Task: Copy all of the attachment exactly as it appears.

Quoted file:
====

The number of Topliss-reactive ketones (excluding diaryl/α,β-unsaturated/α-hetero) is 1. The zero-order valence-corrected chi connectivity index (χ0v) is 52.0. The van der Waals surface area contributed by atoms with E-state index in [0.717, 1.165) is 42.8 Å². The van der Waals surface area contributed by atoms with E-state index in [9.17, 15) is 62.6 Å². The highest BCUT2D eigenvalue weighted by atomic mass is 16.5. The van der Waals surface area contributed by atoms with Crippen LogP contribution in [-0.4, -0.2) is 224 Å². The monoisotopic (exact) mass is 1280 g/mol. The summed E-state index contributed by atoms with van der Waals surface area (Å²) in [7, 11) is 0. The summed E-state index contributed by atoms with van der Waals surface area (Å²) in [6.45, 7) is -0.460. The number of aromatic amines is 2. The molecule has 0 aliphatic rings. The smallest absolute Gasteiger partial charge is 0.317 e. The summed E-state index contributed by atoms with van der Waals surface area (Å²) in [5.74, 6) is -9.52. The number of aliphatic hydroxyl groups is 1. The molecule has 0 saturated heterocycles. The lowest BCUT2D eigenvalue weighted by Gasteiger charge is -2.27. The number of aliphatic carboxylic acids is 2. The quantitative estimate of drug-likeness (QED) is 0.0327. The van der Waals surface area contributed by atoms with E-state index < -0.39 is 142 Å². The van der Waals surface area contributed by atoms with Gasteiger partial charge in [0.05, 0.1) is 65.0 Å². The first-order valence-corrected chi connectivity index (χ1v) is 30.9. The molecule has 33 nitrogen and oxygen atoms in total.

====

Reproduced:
The number of Topliss-reactive ketones (excluding diaryl/α,β-unsaturated/α-hetero) is 1. The zero-order valence-corrected chi connectivity index (χ0v) is 52.0. The van der Waals surface area contributed by atoms with E-state index in [0.717, 1.165) is 42.8 Å². The van der Waals surface area contributed by atoms with E-state index in [9.17, 15) is 62.6 Å². The highest BCUT2D eigenvalue weighted by atomic mass is 16.5. The van der Waals surface area contributed by atoms with Crippen LogP contribution in [-0.4, -0.2) is 224 Å². The monoisotopic (exact) mass is 1280 g/mol. The summed E-state index contributed by atoms with van der Waals surface area (Å²) in [7, 11) is 0. The summed E-state index contributed by atoms with van der Waals surface area (Å²) in [6.45, 7) is -0.460. The number of aromatic amines is 2. The molecule has 0 aliphatic rings. The smallest absolute Gasteiger partial charge is 0.317 e. The summed E-state index contributed by atoms with van der Waals surface area (Å²) in [5.74, 6) is -9.52. The number of aliphatic hydroxyl groups is 1. The molecule has 0 saturated heterocycles. The lowest BCUT2D eigenvalue weighted by Gasteiger charge is -2.27. The number of aliphatic carboxylic acids is 2. The quantitative estimate of drug-likeness (QED) is 0.0327. The van der Waals surface area contributed by atoms with E-state index < -0.39 is 142 Å². The van der Waals surface area contributed by atoms with Gasteiger partial charge in [0.05, 0.1) is 65.0 Å². The first-order valence-corrected chi connectivity index (χ1v) is 30.9. The molecule has 33 nitrogen and oxygen atoms in total.